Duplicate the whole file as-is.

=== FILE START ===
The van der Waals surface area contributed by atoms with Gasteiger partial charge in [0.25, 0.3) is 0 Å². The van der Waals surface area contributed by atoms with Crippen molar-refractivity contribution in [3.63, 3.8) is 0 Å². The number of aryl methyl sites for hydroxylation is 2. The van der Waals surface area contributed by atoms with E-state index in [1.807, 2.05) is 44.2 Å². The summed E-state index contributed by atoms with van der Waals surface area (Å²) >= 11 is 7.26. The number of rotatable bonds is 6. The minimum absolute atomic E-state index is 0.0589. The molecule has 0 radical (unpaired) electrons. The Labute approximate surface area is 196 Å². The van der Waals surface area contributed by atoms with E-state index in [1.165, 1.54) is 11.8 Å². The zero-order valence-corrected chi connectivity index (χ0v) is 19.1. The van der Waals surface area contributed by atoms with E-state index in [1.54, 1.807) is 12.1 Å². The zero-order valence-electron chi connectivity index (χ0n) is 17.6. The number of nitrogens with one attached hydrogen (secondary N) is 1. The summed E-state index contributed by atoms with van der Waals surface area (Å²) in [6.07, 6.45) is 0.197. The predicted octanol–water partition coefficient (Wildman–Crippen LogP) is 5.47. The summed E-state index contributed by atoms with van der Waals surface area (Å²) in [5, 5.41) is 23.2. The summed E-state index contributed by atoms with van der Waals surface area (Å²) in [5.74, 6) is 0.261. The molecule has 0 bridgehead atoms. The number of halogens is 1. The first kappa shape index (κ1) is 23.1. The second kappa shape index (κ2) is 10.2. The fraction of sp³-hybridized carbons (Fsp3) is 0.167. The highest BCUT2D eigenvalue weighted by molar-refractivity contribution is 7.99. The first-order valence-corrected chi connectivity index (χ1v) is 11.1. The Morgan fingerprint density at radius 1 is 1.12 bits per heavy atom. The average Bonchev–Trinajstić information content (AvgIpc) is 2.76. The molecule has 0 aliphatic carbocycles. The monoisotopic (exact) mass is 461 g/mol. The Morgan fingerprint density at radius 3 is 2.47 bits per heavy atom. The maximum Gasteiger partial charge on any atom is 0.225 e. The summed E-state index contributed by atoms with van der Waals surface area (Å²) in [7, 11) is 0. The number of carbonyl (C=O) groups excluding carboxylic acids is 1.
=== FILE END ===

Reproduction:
The van der Waals surface area contributed by atoms with Gasteiger partial charge in [0.25, 0.3) is 0 Å². The van der Waals surface area contributed by atoms with Crippen molar-refractivity contribution in [3.63, 3.8) is 0 Å². The number of aryl methyl sites for hydroxylation is 2. The van der Waals surface area contributed by atoms with E-state index in [1.807, 2.05) is 44.2 Å². The summed E-state index contributed by atoms with van der Waals surface area (Å²) >= 11 is 7.26. The number of rotatable bonds is 6. The minimum absolute atomic E-state index is 0.0589. The molecule has 0 radical (unpaired) electrons. The Labute approximate surface area is 196 Å². The van der Waals surface area contributed by atoms with E-state index in [1.165, 1.54) is 11.8 Å². The zero-order valence-corrected chi connectivity index (χ0v) is 19.1. The van der Waals surface area contributed by atoms with E-state index in [1.54, 1.807) is 12.1 Å². The zero-order valence-electron chi connectivity index (χ0n) is 17.6. The number of nitrogens with one attached hydrogen (secondary N) is 1. The summed E-state index contributed by atoms with van der Waals surface area (Å²) in [6.07, 6.45) is 0.197. The predicted octanol–water partition coefficient (Wildman–Crippen LogP) is 5.47. The summed E-state index contributed by atoms with van der Waals surface area (Å²) in [5, 5.41) is 23.2. The summed E-state index contributed by atoms with van der Waals surface area (Å²) in [5.74, 6) is 0.261. The molecule has 0 bridgehead atoms. The number of halogens is 1. The first kappa shape index (κ1) is 23.1. The second kappa shape index (κ2) is 10.2. The fraction of sp³-hybridized carbons (Fsp3) is 0.167. The highest BCUT2D eigenvalue weighted by molar-refractivity contribution is 7.99. The first-order valence-corrected chi connectivity index (χ1v) is 11.1. The Morgan fingerprint density at radius 1 is 1.12 bits per heavy atom. The average Bonchev–Trinajstić information content (AvgIpc) is 2.76. The molecule has 0 aliphatic carbocycles. The monoisotopic (exact) mass is 461 g/mol. The Morgan fingerprint density at radius 3 is 2.47 bits per heavy atom. The maximum Gasteiger partial charge on any atom is 0.225 e. The summed E-state index contributed by atoms with van der Waals surface area (Å²) in [7, 11) is 0. The number of carbonyl (C=O) groups excluding carboxylic acids is 1.